When the Duke Returns(2)

By: Eloisa James

A chilling thought. What if he decided that she reallywas nothing more than a dried-up apple? She was far beyond the age of a debutante, after all.

The very thought made Isidore’s backbone straighten. She’d played the docile wife for years, preserving her reputation, waiting for her husband’s return. Longing for his return, if she admitted the truth to herself.

And what made Cosway finally come home? Did he suddenly remember that they’d never met? No. It was the news that his wife was visiting a house party more famous for its debauchery than its lemon cakes. She should have thrown away her reputation years ago, and he would have trotted happily out of the jungle like a dog on a leash.

“The silver with diamonds,” she said decisively.

Lucille would have paled, but hermaquillage didn’t allow for such extravagancies of emotion. “Oh, Your Grace,” she said, clasping her hands like a heroine about to be thrown from the parapet, “if you won’t wear the yellow, at least choose a gown that hassome claim to modesty!”

“No,” Isidore said, her mind made up. “Do you know what His Grace’s note says to me, Lucille?”

“Of course not, Your Grace.” Lucille was carefully displacing the pile of glowing silk and satin, looking for Isidore’s most scandalous costume, the one she rarely wore after its first airing resulted in an impromptu duel between two besotted Frenchmen, fought on the cobbles in front of Versailles.

“It says,” Isidore said, snatching up the piece of stationery that had arrived a few hours before: “I discover I have some missing property.And he added a cryptic comment that seemingly announces his imminent arrival:Tonight .”

Lucille looked up, blinking. “What?”

“My husband appears to think I’m a missing trunk. Perhaps he considers it too much work to travel from London to recover me from Lord Strange’s party. Perhaps he expected that I would be waiting on the pier for his boat to come in. Perhaps he thinks I’ve been there for years, tears dripping down my face as I waited for his return!”

Lucille had a hard-headed French turn of mind, so she ignored the edge in Isidore’s voice. She straightened with a gorgeous swath of pale silver silk, glittering with small diamonds. “Will you desire diamonds in your hair as well?” she inquired.

This particular dress fit so closely that Isidore could wear only the smallest corset, designed to plump her breasts and narrow her waist. The gown was sewn by a dressmaker to Queen Marie Antoinette, and it presupposed that its owner would grace the mirrored halls of Versailles—a far cry from the smoky corridors of Strange’s residence. Not to mention the fact that she would be rubbing shoulders with everyone from dukes to jugglers. Still…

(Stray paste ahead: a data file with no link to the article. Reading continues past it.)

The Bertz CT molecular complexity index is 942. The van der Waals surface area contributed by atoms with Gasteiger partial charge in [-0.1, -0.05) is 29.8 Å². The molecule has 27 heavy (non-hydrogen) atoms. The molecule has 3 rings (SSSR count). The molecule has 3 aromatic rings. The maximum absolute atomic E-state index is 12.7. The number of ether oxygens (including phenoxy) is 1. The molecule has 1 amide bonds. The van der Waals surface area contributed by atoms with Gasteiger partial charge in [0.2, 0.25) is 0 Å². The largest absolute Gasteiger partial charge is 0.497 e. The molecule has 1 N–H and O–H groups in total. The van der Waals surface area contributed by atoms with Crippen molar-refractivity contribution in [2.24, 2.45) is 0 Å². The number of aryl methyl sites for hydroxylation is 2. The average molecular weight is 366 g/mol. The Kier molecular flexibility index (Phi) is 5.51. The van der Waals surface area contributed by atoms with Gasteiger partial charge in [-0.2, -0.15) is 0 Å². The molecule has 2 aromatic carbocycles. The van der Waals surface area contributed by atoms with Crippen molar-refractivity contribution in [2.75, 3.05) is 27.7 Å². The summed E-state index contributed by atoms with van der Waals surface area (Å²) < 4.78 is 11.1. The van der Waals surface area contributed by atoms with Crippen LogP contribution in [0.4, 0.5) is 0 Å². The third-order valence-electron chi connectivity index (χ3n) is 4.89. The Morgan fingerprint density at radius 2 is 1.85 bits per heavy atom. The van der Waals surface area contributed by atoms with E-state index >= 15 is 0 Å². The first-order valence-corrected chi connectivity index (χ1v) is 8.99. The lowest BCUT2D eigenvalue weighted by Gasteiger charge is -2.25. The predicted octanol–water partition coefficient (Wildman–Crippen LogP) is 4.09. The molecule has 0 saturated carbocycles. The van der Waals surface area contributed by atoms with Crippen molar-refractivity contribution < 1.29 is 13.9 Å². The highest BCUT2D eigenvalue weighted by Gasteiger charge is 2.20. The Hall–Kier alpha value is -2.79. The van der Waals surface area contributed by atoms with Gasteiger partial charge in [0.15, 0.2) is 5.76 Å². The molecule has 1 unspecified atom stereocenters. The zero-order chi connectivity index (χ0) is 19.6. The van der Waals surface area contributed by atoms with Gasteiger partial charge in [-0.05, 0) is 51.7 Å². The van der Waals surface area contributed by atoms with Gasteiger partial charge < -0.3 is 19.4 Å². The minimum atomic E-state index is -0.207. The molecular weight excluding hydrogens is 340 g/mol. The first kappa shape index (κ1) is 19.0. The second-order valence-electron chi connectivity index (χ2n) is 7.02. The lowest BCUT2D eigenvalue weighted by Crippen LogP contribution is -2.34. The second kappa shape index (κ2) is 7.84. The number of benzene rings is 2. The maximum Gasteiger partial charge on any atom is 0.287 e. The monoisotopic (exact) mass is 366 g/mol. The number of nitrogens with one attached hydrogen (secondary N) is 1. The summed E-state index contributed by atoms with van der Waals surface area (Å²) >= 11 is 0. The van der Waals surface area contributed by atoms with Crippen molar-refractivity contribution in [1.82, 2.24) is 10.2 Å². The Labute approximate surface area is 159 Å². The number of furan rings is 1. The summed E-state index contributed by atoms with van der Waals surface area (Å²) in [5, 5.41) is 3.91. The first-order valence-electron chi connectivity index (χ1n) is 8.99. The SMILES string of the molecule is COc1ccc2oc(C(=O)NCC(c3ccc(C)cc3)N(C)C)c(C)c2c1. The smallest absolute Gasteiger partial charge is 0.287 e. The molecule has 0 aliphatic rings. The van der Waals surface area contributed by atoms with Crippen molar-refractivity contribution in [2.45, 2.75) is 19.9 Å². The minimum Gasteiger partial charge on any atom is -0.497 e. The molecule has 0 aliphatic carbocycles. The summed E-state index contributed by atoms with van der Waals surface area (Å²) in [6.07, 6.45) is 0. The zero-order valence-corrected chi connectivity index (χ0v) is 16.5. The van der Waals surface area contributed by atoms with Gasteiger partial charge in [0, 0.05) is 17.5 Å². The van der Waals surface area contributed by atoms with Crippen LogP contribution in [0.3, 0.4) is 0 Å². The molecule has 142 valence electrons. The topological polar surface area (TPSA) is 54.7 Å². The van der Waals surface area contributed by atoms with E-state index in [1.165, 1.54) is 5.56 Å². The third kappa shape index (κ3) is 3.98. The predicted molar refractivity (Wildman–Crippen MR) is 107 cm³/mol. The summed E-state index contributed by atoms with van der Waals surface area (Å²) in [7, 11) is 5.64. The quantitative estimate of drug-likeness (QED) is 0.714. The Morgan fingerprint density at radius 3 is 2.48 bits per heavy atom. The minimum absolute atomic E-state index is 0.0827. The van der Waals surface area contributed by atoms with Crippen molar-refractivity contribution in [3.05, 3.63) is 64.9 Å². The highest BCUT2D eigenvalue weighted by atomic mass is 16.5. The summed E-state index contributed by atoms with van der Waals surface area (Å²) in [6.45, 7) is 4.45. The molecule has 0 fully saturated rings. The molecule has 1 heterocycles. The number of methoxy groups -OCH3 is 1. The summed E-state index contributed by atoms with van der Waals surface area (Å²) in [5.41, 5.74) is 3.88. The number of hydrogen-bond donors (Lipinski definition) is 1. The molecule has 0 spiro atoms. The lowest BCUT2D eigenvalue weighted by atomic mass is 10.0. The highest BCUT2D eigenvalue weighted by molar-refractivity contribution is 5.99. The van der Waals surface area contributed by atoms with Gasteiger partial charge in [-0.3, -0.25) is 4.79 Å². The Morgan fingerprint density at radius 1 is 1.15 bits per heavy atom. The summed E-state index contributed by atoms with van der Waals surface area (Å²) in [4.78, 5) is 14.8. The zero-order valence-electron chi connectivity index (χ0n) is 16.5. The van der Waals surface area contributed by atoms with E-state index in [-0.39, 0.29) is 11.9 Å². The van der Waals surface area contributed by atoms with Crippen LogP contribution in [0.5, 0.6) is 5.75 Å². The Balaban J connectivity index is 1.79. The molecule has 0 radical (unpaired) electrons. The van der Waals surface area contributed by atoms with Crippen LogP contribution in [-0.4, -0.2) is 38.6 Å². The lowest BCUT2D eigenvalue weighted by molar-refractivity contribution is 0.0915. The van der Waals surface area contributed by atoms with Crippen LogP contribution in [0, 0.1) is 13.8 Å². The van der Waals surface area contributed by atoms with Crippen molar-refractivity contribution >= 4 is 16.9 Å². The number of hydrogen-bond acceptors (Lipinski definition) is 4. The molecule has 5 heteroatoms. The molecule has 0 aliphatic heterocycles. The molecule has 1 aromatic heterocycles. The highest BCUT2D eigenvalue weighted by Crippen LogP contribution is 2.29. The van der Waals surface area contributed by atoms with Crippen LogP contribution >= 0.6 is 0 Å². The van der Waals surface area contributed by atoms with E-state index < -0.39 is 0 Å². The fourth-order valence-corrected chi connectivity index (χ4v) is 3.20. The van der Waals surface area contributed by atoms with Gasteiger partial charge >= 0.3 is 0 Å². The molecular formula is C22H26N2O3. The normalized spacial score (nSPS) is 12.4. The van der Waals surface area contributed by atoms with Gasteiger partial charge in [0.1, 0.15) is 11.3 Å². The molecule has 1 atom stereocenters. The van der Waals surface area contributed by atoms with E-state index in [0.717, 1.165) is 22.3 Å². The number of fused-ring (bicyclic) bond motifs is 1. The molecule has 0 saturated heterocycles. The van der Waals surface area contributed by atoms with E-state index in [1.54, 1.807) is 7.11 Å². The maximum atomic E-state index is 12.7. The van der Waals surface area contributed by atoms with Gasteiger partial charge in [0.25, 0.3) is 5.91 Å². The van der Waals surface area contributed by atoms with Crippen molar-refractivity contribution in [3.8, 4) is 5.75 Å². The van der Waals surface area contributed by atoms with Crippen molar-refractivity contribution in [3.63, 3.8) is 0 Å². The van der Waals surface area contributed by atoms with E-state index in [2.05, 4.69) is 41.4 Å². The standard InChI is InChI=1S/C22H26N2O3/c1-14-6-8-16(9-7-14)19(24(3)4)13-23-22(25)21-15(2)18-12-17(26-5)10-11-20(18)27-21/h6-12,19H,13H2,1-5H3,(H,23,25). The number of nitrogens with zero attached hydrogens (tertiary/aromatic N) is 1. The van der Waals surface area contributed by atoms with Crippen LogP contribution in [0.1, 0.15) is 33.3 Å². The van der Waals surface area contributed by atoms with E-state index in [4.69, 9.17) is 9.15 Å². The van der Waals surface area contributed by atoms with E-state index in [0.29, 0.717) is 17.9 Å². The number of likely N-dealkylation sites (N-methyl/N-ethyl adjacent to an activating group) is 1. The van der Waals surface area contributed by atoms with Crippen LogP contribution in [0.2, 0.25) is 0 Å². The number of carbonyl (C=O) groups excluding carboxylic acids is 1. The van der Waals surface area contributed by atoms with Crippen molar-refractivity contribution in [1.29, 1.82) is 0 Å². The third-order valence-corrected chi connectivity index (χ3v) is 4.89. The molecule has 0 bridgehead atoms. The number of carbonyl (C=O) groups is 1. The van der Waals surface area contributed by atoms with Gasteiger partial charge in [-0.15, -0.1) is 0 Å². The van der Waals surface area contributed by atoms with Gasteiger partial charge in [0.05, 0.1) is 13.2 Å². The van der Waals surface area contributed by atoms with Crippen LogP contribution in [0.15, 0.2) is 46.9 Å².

“Yes,” she said. “I may lose a few diamonds by the end of the evening. But I want my husband to understand that I am no stray trunk that he can simply throw into his carriage and transport to London.”

Lucille laughed at that, and began to nimbly lace the proper corset. Isidore stared in the mirror, wondering just what the Duke of Cosway expected his wife to look like. She looked nothing like a pale English rose, given her generous curves and dark hair.

It rankled that Cosway had spent years jaunting around foreign lands, while she waited for him to return. Had he even thought of her in the past ten years? Had he ever wondered what had become of the twelve-year-old girl who married him by proxy?

She had a strong feeling that to Cosway she truly was nothing more than a piece of forgotten property. It made her feel slightly crazed: that she had spent so many years wondering what sort of man she’d married, while he wandered around looking for the source of the Nile, never giving her a second thought.

“Lip color,” she said to Lucille. “And I’ll wear the diamond-heeled shoes as well.”

“La Grande Toilette,” Lucille said, and then laughed, a Frenchwoman’s sudden laugh. “The duke won’t know what happened to him!”

“Precisely,” Isidore said with satisfaction. “I had it wrong, Lucille. Eve isn’t the right model. I should be thinking about Cleopatra.”

Lucille was wrestling with Isidore’s panniers and just mumbled something.

“Cleopatra sailed down the Nile in a ship plated in gold,” Isidore said dreamily. “Mark Antony took one look at her and lost his heart in a moment. And it wasn’t because she looked like a modest wife.”

Lucille straightened up. “Modest will not be the word that comes to the duke’s mind when he sees you in this gown.”

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